ISSN 2398-2977      

Reproduction: intracytoplasmic sperm injection

pequis

Synonym(s): ICSI


Introduction

  • Intracytoplasmic sperm injection (ICSI) is the in vitro injection of a sperm cell (spermatozoa) into the cytoplasm of a mature oocyte using a micromanipulator microscope.
  • ICSI differs from both gamete intrafallopian transfer (GIFT) Reproduction: gamete intrafallopian transfer and oocyte transfer (OT) Reproduction: oocyte transfer in that fertilization occurs outside of the female body, in a laboratory.
  • Sperm cells are sourced from fresh, chilled or frozen semen, or epididymal sperm cells collected after a stallion’s demise or castration.
  • Oocytes may be sourced from live mares Reproduction: oocyte transfer, or from deceased mares’ ovaries.
  • Oocytes can be recovered from live mares by a referring veterinarian, and shipped overnight to a laboratory for ICSI, without any decrease in oocyte or embryo viability.
  • Both germinal vesicle (GV) stage oocytes from immature follicles and mature metaphase II (MII) oocytes from pre-ovulatory follicles can be used with and without in vitro maturation (IVM) respectively.
  • ICSI in the horse was developed largely in reaction to the fact that conventional in vitro fertilization is very unsuccessful in the horse.
  • Typically, following ICSI, horse embryos are cultured in the laboratory for 7-10 days, and then those which have successfully cleaved and formed blastocysts, are then either transferred into the uterus of a synchronized recipient mare Embryo Transfer or cryopreserved for future use.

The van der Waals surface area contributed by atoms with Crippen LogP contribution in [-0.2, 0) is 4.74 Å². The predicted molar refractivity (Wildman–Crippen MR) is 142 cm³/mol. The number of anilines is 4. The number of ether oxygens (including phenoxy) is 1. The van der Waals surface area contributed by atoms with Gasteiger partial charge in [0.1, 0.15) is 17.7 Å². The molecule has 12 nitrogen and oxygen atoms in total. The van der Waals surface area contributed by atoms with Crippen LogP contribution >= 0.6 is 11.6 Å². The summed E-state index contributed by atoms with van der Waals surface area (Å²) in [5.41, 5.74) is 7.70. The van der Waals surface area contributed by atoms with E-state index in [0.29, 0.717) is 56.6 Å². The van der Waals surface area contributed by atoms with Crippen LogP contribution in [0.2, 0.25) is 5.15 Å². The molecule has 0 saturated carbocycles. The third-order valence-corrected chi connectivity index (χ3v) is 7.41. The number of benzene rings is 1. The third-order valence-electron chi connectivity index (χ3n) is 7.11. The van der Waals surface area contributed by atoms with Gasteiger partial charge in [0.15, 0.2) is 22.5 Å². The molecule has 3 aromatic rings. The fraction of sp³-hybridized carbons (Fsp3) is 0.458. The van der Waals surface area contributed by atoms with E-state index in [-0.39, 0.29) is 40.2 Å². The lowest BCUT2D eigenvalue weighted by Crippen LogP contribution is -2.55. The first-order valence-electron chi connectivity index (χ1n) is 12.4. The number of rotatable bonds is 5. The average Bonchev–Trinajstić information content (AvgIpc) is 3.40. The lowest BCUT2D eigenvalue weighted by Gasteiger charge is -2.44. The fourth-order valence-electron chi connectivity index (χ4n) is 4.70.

• ICSI is a highly specialized technique which is unlikely to be performed outside of specialized Universities / referral institutions, due to the level of expertise and the equipment required. However, it is of use to practitioners to be familiar with the technique in order to be able to discuss it with their clients as a possible treatment in cases of severe stallion infertility, or of very limited sperm availability.

Uses

  • Because during ICSI fertilization takes place in vitro and the sperm cell is injected directly into the oocyte, ICSI provides a means of overcoming male fertility problems which otherwise render a stallion infertile, such as problems with sperm motility; sperm capacitation; the acrosome reaction; zona pellucida penetration and sperm-egg membrane fusion.
  • Furthermore, because only one sperm cell is need to achieve fertilization using ICSI, the technique is of use where available sperm numbers are very limited – for example if a stallion has died but some frozen sperm has been stored, or if using sperm retrieval from the epididymis of castrated or deceased horses, or if a stallion is unable to produce enough motile sperm for a standard insemination dose.
  • ICSI also overcomes certain mare infertility issues that prevent normal ovulation or oviductal transport and early embryonic maturation required for other ART procedures such as Embryo transfer. It does not however overcome mare infertility due to poor oocyte quality.

Advantages

  • Provides a method of achieving pregnancies in cases of male infertility relating to poor semen quality / limited sperm numbers and in certain mare infertility issues allowing preservation of valuable genetics which may otherwise be lost.